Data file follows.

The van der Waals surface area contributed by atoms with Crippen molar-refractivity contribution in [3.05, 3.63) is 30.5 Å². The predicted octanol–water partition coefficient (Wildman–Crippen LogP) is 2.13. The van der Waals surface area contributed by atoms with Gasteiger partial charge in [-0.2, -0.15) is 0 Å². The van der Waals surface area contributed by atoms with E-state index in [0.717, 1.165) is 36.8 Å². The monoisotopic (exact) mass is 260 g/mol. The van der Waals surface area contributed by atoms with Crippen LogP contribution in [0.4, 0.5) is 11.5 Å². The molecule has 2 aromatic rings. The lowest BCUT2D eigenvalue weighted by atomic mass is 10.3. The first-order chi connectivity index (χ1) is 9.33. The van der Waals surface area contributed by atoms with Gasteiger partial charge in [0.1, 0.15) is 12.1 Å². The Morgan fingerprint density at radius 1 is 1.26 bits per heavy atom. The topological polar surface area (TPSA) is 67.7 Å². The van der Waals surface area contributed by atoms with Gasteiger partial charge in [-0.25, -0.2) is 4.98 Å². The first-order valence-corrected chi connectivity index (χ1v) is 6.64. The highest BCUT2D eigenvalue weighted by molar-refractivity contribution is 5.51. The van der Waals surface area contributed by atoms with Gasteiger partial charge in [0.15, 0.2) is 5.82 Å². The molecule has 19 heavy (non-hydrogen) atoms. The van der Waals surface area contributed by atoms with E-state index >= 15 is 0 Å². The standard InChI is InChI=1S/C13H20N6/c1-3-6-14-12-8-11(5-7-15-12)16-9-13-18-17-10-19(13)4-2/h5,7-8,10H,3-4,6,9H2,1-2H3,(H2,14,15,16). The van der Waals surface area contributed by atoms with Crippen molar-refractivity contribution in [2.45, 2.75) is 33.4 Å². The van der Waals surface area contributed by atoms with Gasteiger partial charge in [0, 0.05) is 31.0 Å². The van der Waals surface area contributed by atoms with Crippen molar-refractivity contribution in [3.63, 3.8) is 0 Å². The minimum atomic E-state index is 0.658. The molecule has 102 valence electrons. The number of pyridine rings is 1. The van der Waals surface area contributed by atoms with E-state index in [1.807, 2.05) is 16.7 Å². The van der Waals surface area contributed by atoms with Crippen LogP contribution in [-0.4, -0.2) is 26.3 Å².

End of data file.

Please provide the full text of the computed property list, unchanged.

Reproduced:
The van der Waals surface area contributed by atoms with Crippen molar-refractivity contribution in [3.05, 3.63) is 30.5 Å². The predicted octanol–water partition coefficient (Wildman–Crippen LogP) is 2.13. The van der Waals surface area contributed by atoms with Gasteiger partial charge in [-0.2, -0.15) is 0 Å². The van der Waals surface area contributed by atoms with E-state index in [0.717, 1.165) is 36.8 Å². The monoisotopic (exact) mass is 260 g/mol. The van der Waals surface area contributed by atoms with Crippen LogP contribution in [0.4, 0.5) is 11.5 Å². The molecule has 2 aromatic rings. The lowest BCUT2D eigenvalue weighted by atomic mass is 10.3. The first-order chi connectivity index (χ1) is 9.33. The van der Waals surface area contributed by atoms with Gasteiger partial charge in [0.1, 0.15) is 12.1 Å². The Morgan fingerprint density at radius 1 is 1.26 bits per heavy atom. The topological polar surface area (TPSA) is 67.7 Å². The van der Waals surface area contributed by atoms with Gasteiger partial charge in [-0.25, -0.2) is 4.98 Å². The first-order valence-corrected chi connectivity index (χ1v) is 6.64. The highest BCUT2D eigenvalue weighted by molar-refractivity contribution is 5.51. The van der Waals surface area contributed by atoms with Gasteiger partial charge in [0.15, 0.2) is 5.82 Å². The molecule has 19 heavy (non-hydrogen) atoms. The van der Waals surface area contributed by atoms with E-state index >= 15 is 0 Å². The standard InChI is InChI=1S/C13H20N6/c1-3-6-14-12-8-11(5-7-15-12)16-9-13-18-17-10-19(13)4-2/h5,7-8,10H,3-4,6,9H2,1-2H3,(H2,14,15,16). The van der Waals surface area contributed by atoms with Crippen molar-refractivity contribution in [2.45, 2.75) is 33.4 Å². The van der Waals surface area contributed by atoms with Gasteiger partial charge in [0, 0.05) is 31.0 Å². The van der Waals surface area contributed by atoms with Crippen molar-refractivity contribution in [3.63, 3.8) is 0 Å². The minimum atomic E-state index is 0.658. The molecule has 102 valence electrons. The number of pyridine rings is 1. The van der Waals surface area contributed by atoms with E-state index in [1.807, 2.05) is 16.7 Å². The van der Waals surface area contributed by atoms with Crippen LogP contribution in [-0.4, -0.2) is 26.3 Å².